Mitral valve repair rates correlate with surgeon and institutional experience

Damien J. Lapar, Gorav Ailawadi, James M. Isbell, Ivan K. Crosby, John A. Kern, Jeffrey B. Rich, Alan M. Speir, Irving L. Kron

Research output: Contribution to journalArticlepeer-review

56 Scopus citations


Objectives Mitral valve (MV) repair rates have lagged despite reported superior outcomes in patients with mitral regurgitation. The purpose of the present study was to evaluate the relationship between procedure volume and the propensity for MV repair in a multi-institution, regional patient cohort. Methods Society of Thoracic Surgeons-certified patient records of those undergoing MV repair or MV replacement (MVR) for moderate or severe mitral regurgitation were evaluated from 17 different centers (2001-2011). The relationship between the annual hospital and surgeon volume and the propensity for MV repair over MVR was analyzed using multivariable, mortality risk-adjusted models with restricted cubic splines. Results A total of 4194 patients were evaluated (MV repair, 2516; MVR, 1662). The median annual mitral procedure volume was 54 operations for hospitals and 13 operations for surgeons. The overall MV repair rate was 60%, with significant variations among hospitals (range, 35%-70%) and surgeons (range, 0%-90%). The MVR patients presented with higher Society of Thoracic Surgeons Predicted Risk of Mortality scores (6% vs 2%, P <.001). After adjustment for Predicted Risk of Mortality score, both annual hospital (P =.04) and surgeon (P <.0001) procedure volume were associated with the probability of MV repair. The likelihood for MV repair correlated with an operative volume of ≥20 procedures annually. Among surgeons and hospitals performing ≥20 mitral operations annually, MV repair rates were greater (73% vs 26% and 62% vs 37%, respectively, P <.001 for both). Conclusions Significant variation in the performance of MV repair over MVR for mitral regurgitation persists in the modern surgical era. Average annual surgeon volume was more significantly associated with MV repair rate than institutional volume, with an increased likelihood for performance of MV repair among surgeons performing >20 procedures annually. In the upcoming era of percutaneous MV repair, surgeon volume and expertise as a gatekeeper should dictate access to this technology and the decisions for the best approach to MV repair.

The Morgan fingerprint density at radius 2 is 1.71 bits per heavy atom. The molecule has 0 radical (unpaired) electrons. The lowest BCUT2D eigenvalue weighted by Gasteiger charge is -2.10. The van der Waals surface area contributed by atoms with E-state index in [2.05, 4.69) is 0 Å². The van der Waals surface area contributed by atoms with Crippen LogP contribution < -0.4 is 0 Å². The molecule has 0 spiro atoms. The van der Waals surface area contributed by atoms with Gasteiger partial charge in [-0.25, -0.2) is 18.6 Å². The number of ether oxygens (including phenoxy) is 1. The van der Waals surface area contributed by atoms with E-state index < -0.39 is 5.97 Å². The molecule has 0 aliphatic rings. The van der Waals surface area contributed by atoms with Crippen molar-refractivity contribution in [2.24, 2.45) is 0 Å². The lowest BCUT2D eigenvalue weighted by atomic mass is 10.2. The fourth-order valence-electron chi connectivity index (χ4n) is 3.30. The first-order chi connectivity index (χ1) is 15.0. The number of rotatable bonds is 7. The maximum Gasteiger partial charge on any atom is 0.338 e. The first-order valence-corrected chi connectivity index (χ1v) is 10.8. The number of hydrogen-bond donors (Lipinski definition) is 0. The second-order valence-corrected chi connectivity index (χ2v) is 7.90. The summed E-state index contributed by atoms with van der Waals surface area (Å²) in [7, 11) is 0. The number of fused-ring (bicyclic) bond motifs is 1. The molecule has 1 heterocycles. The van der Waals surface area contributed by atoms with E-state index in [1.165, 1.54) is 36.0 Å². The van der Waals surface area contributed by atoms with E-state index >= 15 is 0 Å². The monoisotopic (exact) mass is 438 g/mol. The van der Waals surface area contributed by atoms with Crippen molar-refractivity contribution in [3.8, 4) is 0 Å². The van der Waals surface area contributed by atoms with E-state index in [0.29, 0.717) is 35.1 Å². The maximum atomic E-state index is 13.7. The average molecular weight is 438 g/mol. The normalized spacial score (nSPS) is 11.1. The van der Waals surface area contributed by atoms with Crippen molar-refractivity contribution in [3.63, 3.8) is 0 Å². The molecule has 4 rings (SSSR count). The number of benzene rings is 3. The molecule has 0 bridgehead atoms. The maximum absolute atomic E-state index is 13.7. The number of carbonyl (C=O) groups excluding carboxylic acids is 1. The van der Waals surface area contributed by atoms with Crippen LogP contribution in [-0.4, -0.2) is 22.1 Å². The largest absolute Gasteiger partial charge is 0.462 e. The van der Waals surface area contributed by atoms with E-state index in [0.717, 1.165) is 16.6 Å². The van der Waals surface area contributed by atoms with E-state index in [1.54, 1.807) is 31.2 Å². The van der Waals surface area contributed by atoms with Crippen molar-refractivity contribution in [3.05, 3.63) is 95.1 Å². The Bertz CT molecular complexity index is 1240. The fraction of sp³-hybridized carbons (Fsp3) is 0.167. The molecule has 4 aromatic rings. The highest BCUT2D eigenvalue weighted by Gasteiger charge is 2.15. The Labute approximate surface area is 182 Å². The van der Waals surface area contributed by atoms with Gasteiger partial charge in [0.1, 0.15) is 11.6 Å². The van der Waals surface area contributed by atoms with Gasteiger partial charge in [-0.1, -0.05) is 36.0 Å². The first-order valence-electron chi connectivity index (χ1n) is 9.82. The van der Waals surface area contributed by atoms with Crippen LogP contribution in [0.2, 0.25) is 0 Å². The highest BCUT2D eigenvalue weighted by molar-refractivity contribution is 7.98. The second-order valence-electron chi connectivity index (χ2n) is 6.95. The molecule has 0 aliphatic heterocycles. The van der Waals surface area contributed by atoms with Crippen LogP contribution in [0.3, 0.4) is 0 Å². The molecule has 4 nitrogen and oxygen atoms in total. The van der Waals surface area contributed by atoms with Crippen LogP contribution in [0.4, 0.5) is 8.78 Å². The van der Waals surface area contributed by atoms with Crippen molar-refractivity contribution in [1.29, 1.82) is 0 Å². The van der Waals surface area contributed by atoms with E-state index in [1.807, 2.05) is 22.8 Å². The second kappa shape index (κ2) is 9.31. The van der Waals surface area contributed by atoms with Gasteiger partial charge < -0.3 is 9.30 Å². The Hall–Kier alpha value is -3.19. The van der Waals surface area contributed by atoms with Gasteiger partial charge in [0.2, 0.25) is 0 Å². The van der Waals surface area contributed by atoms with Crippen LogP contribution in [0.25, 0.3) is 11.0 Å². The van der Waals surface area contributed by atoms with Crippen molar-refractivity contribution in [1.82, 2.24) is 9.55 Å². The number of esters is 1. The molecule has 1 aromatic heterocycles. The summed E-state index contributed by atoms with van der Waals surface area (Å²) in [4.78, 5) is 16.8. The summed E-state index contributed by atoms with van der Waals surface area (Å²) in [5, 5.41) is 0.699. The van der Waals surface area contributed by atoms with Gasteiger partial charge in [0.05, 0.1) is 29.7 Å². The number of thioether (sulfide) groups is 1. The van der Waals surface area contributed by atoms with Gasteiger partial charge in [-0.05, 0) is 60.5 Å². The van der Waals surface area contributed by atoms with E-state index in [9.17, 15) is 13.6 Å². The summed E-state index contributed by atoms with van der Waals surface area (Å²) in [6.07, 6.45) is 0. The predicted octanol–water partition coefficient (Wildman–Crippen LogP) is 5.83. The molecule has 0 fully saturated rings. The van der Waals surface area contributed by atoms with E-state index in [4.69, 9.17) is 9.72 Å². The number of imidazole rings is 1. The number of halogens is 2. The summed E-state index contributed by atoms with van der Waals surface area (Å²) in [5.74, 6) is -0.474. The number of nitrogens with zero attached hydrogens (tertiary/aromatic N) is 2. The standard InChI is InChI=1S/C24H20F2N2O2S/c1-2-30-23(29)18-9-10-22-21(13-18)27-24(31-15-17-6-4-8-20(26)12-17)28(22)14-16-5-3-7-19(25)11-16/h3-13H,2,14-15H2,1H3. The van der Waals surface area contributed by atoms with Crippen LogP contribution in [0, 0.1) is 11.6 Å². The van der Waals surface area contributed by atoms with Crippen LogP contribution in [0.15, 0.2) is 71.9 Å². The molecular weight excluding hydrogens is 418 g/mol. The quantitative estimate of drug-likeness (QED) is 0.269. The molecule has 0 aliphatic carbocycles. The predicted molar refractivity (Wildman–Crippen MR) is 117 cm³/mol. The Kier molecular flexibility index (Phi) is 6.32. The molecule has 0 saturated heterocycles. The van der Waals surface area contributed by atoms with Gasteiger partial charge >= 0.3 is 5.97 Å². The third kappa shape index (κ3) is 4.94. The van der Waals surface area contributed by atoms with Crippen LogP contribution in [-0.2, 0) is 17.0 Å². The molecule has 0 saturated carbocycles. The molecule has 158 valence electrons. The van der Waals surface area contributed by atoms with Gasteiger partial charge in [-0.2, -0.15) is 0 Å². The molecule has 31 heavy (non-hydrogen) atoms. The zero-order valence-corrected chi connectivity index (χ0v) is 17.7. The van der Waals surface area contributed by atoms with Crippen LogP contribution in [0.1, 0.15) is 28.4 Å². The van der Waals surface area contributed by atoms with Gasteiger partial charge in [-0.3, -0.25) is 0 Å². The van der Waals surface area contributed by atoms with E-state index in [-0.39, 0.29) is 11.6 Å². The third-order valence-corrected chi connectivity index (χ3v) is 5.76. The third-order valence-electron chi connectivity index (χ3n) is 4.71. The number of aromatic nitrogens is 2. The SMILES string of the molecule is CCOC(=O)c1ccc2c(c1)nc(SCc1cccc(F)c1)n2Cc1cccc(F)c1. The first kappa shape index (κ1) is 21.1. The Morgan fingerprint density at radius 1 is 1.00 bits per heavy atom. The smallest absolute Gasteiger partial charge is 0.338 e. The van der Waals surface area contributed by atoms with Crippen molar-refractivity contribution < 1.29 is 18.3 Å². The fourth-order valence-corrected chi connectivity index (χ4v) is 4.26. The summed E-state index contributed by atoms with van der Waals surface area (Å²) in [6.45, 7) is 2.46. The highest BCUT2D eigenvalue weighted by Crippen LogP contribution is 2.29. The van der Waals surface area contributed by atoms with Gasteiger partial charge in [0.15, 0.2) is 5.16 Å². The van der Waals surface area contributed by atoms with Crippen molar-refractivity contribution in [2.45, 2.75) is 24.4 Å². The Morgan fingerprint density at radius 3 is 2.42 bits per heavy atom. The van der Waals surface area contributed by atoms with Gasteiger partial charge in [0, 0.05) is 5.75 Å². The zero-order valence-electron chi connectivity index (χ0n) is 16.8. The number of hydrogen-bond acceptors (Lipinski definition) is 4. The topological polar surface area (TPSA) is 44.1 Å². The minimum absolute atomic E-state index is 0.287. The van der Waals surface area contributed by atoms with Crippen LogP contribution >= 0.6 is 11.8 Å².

Original languageEnglish (US)
Pages (from-to)995-1004
Number of pages10
JournalJournal of Thoracic and Cardiovascular Surgery
Issue number3
StatePublished - Sep 2014

ASJC Scopus subject areas

  • Surgery
  • Pulmonary and Respiratory Medicine
  • Cardiology and Cardiovascular Medicine


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